This is a continuation of my last post on the importance of social relationships. If you haven’t read that blog, perhaps start by reading that one first. This blog is about improving social relationships.
Let’s start with this premise: if you agree that social relationships are critical to one’s happiness, then it makes sense to spend some effort to develop, maintain, and improve your social relationships. I don’t know that I exactly believe in karma, but what I’m positing is a bit like that. Establishing positive relationships with others is both good for us and for them. Thus, we will get back the “good” that we put into our relationships. For instance, by treating a friend well, he/she is more likely to treat us well. That might sound self-serving, but I look at it as a “win-win” situation – the friend is happier and we are happier.
This begs the question, what’s the best way to treat others well? That can be a very complex question as relationships, as we all know, can be very tricky at times. Despite this fact, I think there are some general principles that we can follow that, although not foolproof, are useful guidelines. First, I believe that there is much wisdom and power in the “Golden Rule” – do unto others as you would have them do unto you. You don’t have to believe this from a religious perspective. Variations of the “Golden Rule” have been taught by many cultures and religions for thousands of years because there is much Truth to this approach with a capital “T.”
Our Psychological Needs
In his psychological/philosophical approach to relationships, psychiatrist Dr. William Glasser also has some powerful wisdom to offer. I won’t go into great detail about his “Choice Theory” at this point, but there are a couple of aspects in particular that I would like to present that has been very helpful in my life and in my relationships. In his Choice Theory, Dr. Glasser proposes that we have physiological needs and psychological needs that drive all of our behavior. The physiological needs include food, water, sex, air, etc. The 4 psychological needs are: love/belonging, power, freedom, and fun. Of these 4 needs, the need for love/belonging (our social need) is the most important overall.
Accordingly to Dr. Glasser, since everyone has the same psychological needs, it is important for us to fulfill our needs in ways that do not interfere with the efforts of others to meet their psychological needs. For instance, if we try to exert power over others and try to control them, it infringes upon the other person’s ability to meet their needs for power and freedom. This tends to result in conflicts.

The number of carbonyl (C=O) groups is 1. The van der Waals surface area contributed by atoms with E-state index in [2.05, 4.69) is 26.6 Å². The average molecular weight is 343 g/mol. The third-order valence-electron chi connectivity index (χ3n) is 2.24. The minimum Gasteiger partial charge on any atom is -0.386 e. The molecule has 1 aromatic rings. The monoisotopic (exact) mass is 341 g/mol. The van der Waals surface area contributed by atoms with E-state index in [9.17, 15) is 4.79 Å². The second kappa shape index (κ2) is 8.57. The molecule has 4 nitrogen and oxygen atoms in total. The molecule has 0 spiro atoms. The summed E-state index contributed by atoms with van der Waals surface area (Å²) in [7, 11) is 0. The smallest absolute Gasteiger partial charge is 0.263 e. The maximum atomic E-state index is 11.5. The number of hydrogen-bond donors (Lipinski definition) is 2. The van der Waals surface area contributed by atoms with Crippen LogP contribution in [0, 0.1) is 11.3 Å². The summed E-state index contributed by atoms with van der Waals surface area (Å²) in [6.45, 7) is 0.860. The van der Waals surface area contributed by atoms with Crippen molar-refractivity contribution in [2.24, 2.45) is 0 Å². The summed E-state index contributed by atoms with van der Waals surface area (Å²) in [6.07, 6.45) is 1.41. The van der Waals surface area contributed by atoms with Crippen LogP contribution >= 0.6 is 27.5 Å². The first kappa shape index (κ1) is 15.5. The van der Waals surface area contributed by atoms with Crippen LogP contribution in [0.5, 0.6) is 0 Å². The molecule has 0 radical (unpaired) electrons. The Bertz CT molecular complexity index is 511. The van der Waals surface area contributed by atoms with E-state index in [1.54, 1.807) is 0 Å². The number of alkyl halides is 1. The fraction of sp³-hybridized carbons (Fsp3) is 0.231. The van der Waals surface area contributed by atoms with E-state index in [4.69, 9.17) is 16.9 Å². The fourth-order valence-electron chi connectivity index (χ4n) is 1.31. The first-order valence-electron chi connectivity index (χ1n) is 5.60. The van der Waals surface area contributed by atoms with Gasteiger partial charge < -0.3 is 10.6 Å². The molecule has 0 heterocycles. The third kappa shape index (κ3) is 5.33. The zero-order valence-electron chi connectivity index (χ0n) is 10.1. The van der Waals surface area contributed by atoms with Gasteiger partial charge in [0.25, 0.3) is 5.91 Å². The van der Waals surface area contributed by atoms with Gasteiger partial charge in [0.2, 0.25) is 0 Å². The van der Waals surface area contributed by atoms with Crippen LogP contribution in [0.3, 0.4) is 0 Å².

From the field of social psychology comes a fancy name for how people tend to react when their liberty is infringed upon called “psychological reactance.” Studies have shown that when people’s liberty is restricted they tend to act in ways to reinstate their liberty. For example, for the parents who tell their teen daughter that she can’t date a particular guy, their daughter soon finds that she wants to date that guy more than anyone else. It’s like the “forbidden fruit” syndrome. So, one way to treat others is in a manner that allows them to meet their psychological needs for love/belonging, power, freedom, and fun without interference from us.
A Simple Rule of Thumb for Improving Social Relationships
Dr. Glasser also puts forth a very simple rule to follow that helps us to treat others well and improve our relationships. The simple rule of thumb to follow is this: Before we say or do something to someone else, ask ourselves whether this will bring the relationship closer together or push it further apart. If we decide that saying or doing that thing is likely to push the relationship apart, we don’t do it.
Unfortunately, we often choose to pursue being right over being effective in our relationships. How many times have you gotten in an argument with a friend or significant other only to find friction and angry feelings as the primary result? In essence, we often try to meet a power need at the expense of the relationship. However, since most of our happiness is dependent upon the quality of our relationships, this path ultimately contributes to our own unhappiness and that of others.
Dr. Glasser does not propose being a social doormat to others and neither do I. When it is time to be assertive, this can be done in a way that is not aggressive, threatening, critical, or unkind.
What Dr. Glasser is proposing is easier to say than to do. Yet, it can be an extremely powerful and effective approach in our social relationships. Relationships are the cornerstone of our happiness, and efforts to build and maintain positive social relationships light the way to our happiness and the happiness of others.